IT espionage is more thriller than threat

The newspapers are full of Chinese hackers attacking Western interests. Dramatic, but not threatening
Written by Leader , Contributor

Last week, an unusual sound could be heard in the skies above the offices of UK newspapers: prayers of thanks from the defence correspondents. Fed delicious titbits about Chinese hackers breaking into the Pentagon and Whitehall, they responded by cooking up a three-course dinner of techno-threat, cyber-warfare and Oriental peril.

We have been here before. Over the duration of the Cold War, the game of spy versus spy rapidly evolved from information gathering through to a vital component of the peculiarly stable political co-dependency of East and West. Both sides knew what the other was up to: both knew when to look the other way, when to quietly take action, and when to make a noise.

Synthetic cries of outrage and denial were common then: expect them to be common again. Of course the Chinese military and security services are actively assessing what they can find out and what they can do to American and European computer systems. As a form of espionage it's nearly perfect: ultra-low risk, ultra-low cost, ultra-high rewards. It would be incompetence of a higher grade than even military intelligence can manage were the West's secret services not repaying the compliment — and taking the opportunity to tighten up its own security.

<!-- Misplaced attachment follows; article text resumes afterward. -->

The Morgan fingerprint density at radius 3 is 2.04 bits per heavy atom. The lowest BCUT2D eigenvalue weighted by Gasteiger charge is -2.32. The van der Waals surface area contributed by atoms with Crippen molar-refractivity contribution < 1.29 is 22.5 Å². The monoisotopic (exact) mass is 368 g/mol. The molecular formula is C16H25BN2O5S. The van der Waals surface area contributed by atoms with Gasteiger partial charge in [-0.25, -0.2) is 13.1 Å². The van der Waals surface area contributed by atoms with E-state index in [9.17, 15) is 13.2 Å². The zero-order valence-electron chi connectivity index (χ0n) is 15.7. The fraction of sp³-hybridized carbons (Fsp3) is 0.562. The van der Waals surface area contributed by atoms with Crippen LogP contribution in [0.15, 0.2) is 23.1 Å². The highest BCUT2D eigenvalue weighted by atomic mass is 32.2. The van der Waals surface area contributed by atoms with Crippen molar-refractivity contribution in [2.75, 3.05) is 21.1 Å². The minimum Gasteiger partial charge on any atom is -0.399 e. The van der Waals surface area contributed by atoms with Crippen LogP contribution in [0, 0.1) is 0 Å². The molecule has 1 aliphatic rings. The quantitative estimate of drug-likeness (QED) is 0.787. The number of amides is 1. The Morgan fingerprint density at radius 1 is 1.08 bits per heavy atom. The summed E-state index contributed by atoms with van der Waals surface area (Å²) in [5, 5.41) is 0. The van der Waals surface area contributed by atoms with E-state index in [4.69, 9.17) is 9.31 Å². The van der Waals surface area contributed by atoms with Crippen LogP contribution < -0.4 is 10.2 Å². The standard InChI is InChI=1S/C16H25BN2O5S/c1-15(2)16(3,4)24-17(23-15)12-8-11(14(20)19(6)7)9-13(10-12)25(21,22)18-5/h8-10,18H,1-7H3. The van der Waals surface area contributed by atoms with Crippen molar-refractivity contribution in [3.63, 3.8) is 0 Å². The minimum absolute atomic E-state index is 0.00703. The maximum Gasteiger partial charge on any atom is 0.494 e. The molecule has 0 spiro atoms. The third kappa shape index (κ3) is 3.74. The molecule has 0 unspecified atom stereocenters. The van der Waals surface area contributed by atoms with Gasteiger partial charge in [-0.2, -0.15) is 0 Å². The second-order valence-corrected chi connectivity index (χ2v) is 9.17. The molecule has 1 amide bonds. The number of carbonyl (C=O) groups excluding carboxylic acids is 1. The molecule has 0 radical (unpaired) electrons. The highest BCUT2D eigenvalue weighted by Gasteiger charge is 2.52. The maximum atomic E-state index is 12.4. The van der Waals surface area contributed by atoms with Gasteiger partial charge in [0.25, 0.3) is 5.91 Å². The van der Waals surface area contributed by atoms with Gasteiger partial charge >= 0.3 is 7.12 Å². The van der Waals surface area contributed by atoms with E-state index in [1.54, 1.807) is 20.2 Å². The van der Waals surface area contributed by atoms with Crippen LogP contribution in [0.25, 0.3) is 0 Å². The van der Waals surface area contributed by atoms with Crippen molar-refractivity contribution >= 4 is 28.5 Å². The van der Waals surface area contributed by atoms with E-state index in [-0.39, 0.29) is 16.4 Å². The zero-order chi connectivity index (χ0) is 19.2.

With the Chinese reportedly set on "electronic dominance" by 2050 and the US declaring for "full-spectrum dominance" by 2020, everything is in place for IT to become the default battleground for the world's spooks. This could revitalise the spy thriller genre, although dusty offices in South London industrial estates filled with speccy geeks don't have the same dramatic potential as the sewers of Vienna.

It need not have any greater effect than that. While the 20th century Cold War was built on secrecy, bluff and isolation, China's resurgence is built on accessibility, promise and the buying and selling of experts. Informal standards of mutually acceptable behaviour will evolve, because you can't stay in the global capitalism club any other way. Just don't expect the facts to get in the way of a good story.

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